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HERTFORDSHIRE, or Herts, an inland county; bounded, on the NW, by Beds; on the N, by Cambridgeshire; on the E, by Essex; on the S, by Middlesex; on the SW, by Bucks. Its outline is very irregular; but may be described as ovoidal, extending from NE to SW, pretty regular in the NE half, but very much indented in the SW half. Its E boundary, from about the middle southward, is traced by the rivers Stort and Lea. Its greatest length is about 35 miles; its greatest breadth is about 27 miles; its circuit is about 135 miles; and its area is 391, 141 acres. Its general appearance, though not strictly picturesque, is diversified and very pleasant. A portion of the Chiltern hills is in the NW and the W, and has elevations of 904 feet at Kensworth, and 664 at Little Offley. A range of high ground strikes from the neighbourhood of Kings-Langley toward Berkhampstead and Tring; andin many parts, commands extensive views. Another high ridge goes from St. Albans, in a north-westerly direction, toward Market street; and several other ridges run nearly parallel with this, from the vicinity of Sandridge, Wheathampstead, and Whitwell. Vantagegrounds in the S command charming views over Middlesex, to the hills of Surrey; and scenes around Ware, North Mimms, Watford, Berkhampstead, Hemel-Hempstead, and other places, are very beautiful. Much amenity also is given to even the more common landscapes by parks, groves, and the prevalence of high live hedges, intermixed with fine trees. The chief rivers are the Lea, the Rib, the Beane, the Quin, the Colne, the Ver, the Maran, and the New River. Mineral springs are at Barnet, Clothall, Northaw, and Watton. Small pendicles on the NW and N border consist of upper greensand and gault; the great bulk of the county, from end to end, consists of chalk; and a considerable tract, along the SE and the S, contiguous to Essex and Middlesex, consists of lower eocene formations, chiefly London clay and plastic clay. A very small proportion of the area is waste or common; a fair proportion is under wood; and the rest, excepting what is occupied by towns, buildings, ways, and water, is all arable. The prevailing soils are loam and clay; and the former occurs in almost all varieties, more or less intermixed with chalk or sand. Arthur Young, who estimated the area at 302, 080 acres, classified it into 142, 720 of loam, 5, 120 of rich loam, 90, 240 of clay, 46, 720 of chalk, and 17, 280 of poor gravel. The farms commonly range from 150 to 400 acres; and are held either yearly, or on lease of seven to fourteen years. Wheat, yielding from 25 to 40 bushels per acre, barley, yielding about 32 bushels, oats, turnips, clover, and sainfoin are the chief crops grown. The grass lands are used more for hay than for pasturage. Many orchards are in the SW, and produce chiefly apples and cherries. The cattle are principally of the Suffolk, Hereford, Devon, and Welsh breeds. The sheep are mostly Southdowns and Wiltshires, or a breed between the Cotswolds and the Leicesters; and they number about 277, 000, and yield about 6, 000 packs of wool. The horses, for farm work, are the Suffolk punches and a few Lincolns. Hogs, from the adjoining counties, either pure or crossed, are fed on most farms. The principal trade is in corn and malt; a chief employment of labouring females is straw plaiting; and some manufacture is carried on in cotton, silk, woollen, and paper. The Grand Junction canal traverses the SW; and the Lea navigation goes from Hertford, along the E, toward the Thames. The Eastern Counties railway goes partly along, partly near the E border, and sends off branches to Buntingford and Hertford. The Great Northern railway goes along the centre, past Barnet, Hatfield, Welwyn, and Hitchin; and sends off one branch from Hatfield to St. Albans, and another from Hitchin, along the N border, to Royston. The Hertford and Dunstable railway goes from Hertford westward into Beds. The Northwestern railway traverses the SW border, past Watford, Berkhampstead, and Tring; and sends off two branches from Watford to St. Albans and Rickmansworth, and a short one from Boxmoor to Hemel-Hempstead. The roads have an aggregate of about 1, 520 miles. Hertfordshire contains 132 parishes, parts of 4 other parishes, and an extra-parochial tract; and is divided into the boroughs of Hertford and St. Albans, and the hundreds of Braughin, Broadwater, Cashio, Dacorum, Edwinstree, Hertford, Hitchin, and Odsey. The act of 1844, for consolidating detached parts of counties, severed from Hertfordshire a tract of 2, 810 acres. The registration county excludes 31, 558 acres of the electoral county; includes 65, 750 acres of adjoining electoral counties; comprises altogether 428, 143 acres; and is divided into the districts of Ware, Bishop-Stortford, Royston, Hitchin, Hertford, Hatfield, St. Albans, Watford, Hemel-Hempstead, and Berkhampstead. The capital town is Hertford; the towns which, in 1861, had upwards of 2, 000 inhabitants, are Hertford, St. Albans, Hitchin, Ware, Bishop-Stortford, Watford, Tring, Hemel-Hempstead, and Berkhampstead; the market towns, besides these nine, are Barnet, Royston, Hatfield, Baldock, Hoddesdon, Stevenage, Rickmansworth, and Standon; and there are about 450 villages and hamlets. The chief seats are Hatfield House, Cashiobury, Ashridge, Gorhambury, Grove Park, Panshanger, Tittenhanger, Moor Park, Balls Park, Hoo, Redbourn House, Ash Park, Bedwell Park, Beechwood Park, Claremont, Dell Row, Gadesbridge, Hartsbourn House, Brockett Hall, Lockleys, Haughton, Holywell Hill, Stort Lodge, Theobalds, Wormleybury, Albury Hall, Albury House, Aldenham, Annables, Ashlyns, Aspendon Hall, Ayot House, Bayfordbury, Bennington, Brickendonbury, Briggins Park, Brookmans, Broxbournebury, Champneys, Cheshunt, Childwick, Cokenatch Park, Coles Park, Corneybury, Dane-End House, Danesbury, Digswell House, the Frythe, Gaddesden Park, Gilston Park, Hadham Park, Hamels Park, Heaton Park, Hexton House, High Canons, Hormeadbury, Julians, King's Walden, Knebworth House, Lamer House, Marden Hill, Much Hadham, Mount Pleasant, New England, Newsell's Park, North Mimms Park, Oaklands, Offley, Old Organ Hall, Osborne Park, Palmer's Lodge, Potterells, Rickmansworth House, Rothamsted Hall, St. John's Lodge, Stagenhoe, Tewin Water, Tolmes, Tring Park, Ware Park, Woodhall Park, Woodside, Woolmers, Wyddial Hall, Yardley, and Yew House. Real property in 1815, £583, 657; in 1843, £849, 794; in 1860, £930, 516, -of which £38 were in fisheries, £530 in canals, and £3, 594 in gas works. The county is governed by a lord-lieutenant, a high sheriff, about 55 deputy lieutenants, and about 280 magistrates; and is in the home military district and judicial circuit. The assizes and the quarter-sessions are held at Hertford. The police force, in 1862, comprised 6 men for Hertford borough, at a cost of £416; 7 for St. Albans, at a cost of £549; and 92 for the rest of the county, at a cost of £8, 258. The crimes, in 1862, were 11 in Hertford, 29 in St. Albans, and 202 in rest of the the county; the persons apprehended, 6 in Hertford, 17 in St. Albans, and 164 in the rest of the county; the known depredators or suspected persons at large, 109 in Hertford, 110 in St. Albans, and 1, 652 in the rest of the county; the houses of bad character, 20 in Hertford, 20 in St. Albans, and 193 in the rest of the county. The county jail is at Hertford, and a town jail is in St. Albans. One member is sent to parliament for Hertford, and three for the county. There are ten pollingplaces; and Hertford is the place of election. The county constituency, in 1868, was 6, 228. The entire county is in the diocese of Rochester. The Poor rates for the registration county, in 1863, were £102, 890. Marriages in 1862, 1, 001, -of which 129 were not according to the rites of the Established church; births, 5, 757, -of which 372 were illegitimate; deaths, 3, 199, -of which 1, 156 were at ages under 5 years, and 87 at ages above 85. Marriages in the ten years 1851-60, 10, 322; births, 55, 405; deaths, 33, 246. The places of worship within the electoral county in 1851, were 162 of the Church of England, with 55, 193 sittings; 47 of Independents, with with 1, 900 s.; 2 of Unitarians, with 250 s.; 46 of Wesleyan Methodists, with 8, 530 s.; 14 of Primitive Methodists, with 1, 212 s.; 6 of Lady Huntingdon's Connexion, with 795 s.; 8 of isolated congregations, with 795 s.; 2 of the Catholic and Apostolic Church, with 105 s.; 5 of Latter Day Saints, with 442 s.; and 4 of Roman Catholics, with 455 s. The schools were 244 public day schools, with 17, 507 scholars; 310 private day schools, with 5, 866 s.; 236 Sunday schools, with 20, 584 s.; and 12 evening schools for adults, with 225 s. Pop. in 1801, 97, 393; in 1821, 129, 731; in 1841, 156, 660; in 1861, 173, 280. Inhabited houses, 34, 893; uninhabited, 1, 563; building, 1 93. The territory now forming Hertfordshire was chiefly possessed, prior to the Roman invasion, by the Cassii or Cattieuchlani; became part of the Roman Flavia Cæsariensis; and was divided, in the Saxon times, between the East Saxon and the Mercian kingdoms. The Danes, in the time of Alfred, menaced it by going up the Lea, but were checked by the diverting of the Lea's waters into another channel. William the Conqueror's march through it was checked and modified by the Abbot of St. Albans. The barons, in the time of Edward II., encamped at Wheathampstead. Many of the ringleaders of the insurrection under Wat Tyler were executed at St. Albans, where the King, with a guard of 1, 000 men, attended. Two sanguinary battles, in the war of the Yorkists and the Lancastrians, were fought, in 1455 and 1461, at St. Albans. An early exploit of Cromwell, when he was yet only captain of his own troop of horse, consisted in seizing the high sheriff of the county on his way to St. Albans to denounce the parliamentary men as traitors.- The Roman roads, Watling street, Icknield street, and Ermine street, traverse the county. Roman stations were at Vernlam and Brockley hill; and Roman camps at other places. Roman coins have been plentifully found at Newcells and Ashwell. A Danish camp is at Ravensburgh; and barrows are at Stevenage and Widford. Old castles are at Hertford, Berkhampstead, Kings-Langley, Bishop-Stortford, Rye-House, and Standon. Ancient monastic edifices are at St. Albans, Ware, Royston, Sopwell, Rownea, and Cheshunt; a Templars' preceptory was at Temple-Chelsing; and old churches are at Baldock, Royston, Kensworth, Tewin, and AyotST. Lawrence.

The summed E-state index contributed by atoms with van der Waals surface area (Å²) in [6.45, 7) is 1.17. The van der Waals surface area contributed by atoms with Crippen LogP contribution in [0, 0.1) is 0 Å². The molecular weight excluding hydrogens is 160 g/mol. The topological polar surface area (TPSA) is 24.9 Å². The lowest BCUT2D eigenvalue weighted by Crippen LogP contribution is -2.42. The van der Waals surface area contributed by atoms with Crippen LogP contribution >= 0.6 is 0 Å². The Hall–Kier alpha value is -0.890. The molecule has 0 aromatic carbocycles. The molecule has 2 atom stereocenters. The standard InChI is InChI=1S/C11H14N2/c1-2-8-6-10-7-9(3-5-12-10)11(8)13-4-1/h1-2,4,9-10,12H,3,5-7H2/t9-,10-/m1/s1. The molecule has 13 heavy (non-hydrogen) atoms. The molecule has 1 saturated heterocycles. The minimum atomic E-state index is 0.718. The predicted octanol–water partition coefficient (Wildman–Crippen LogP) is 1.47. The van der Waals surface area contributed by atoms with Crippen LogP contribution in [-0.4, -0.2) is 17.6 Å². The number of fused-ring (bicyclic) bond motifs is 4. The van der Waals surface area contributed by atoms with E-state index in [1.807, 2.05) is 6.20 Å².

(John Marius Wilson, Imperial Gazetteer of England and Wales (1870-72))
|Feature Description:||"an inland county" (ADL Feature Type: "countries, 2nd order divisions")|
|Administrative units:||Hertfordshire AncC|
|Place names:||HERTFORDSHIRE | HERTFORDSHIRE OR HERTS | HERTS|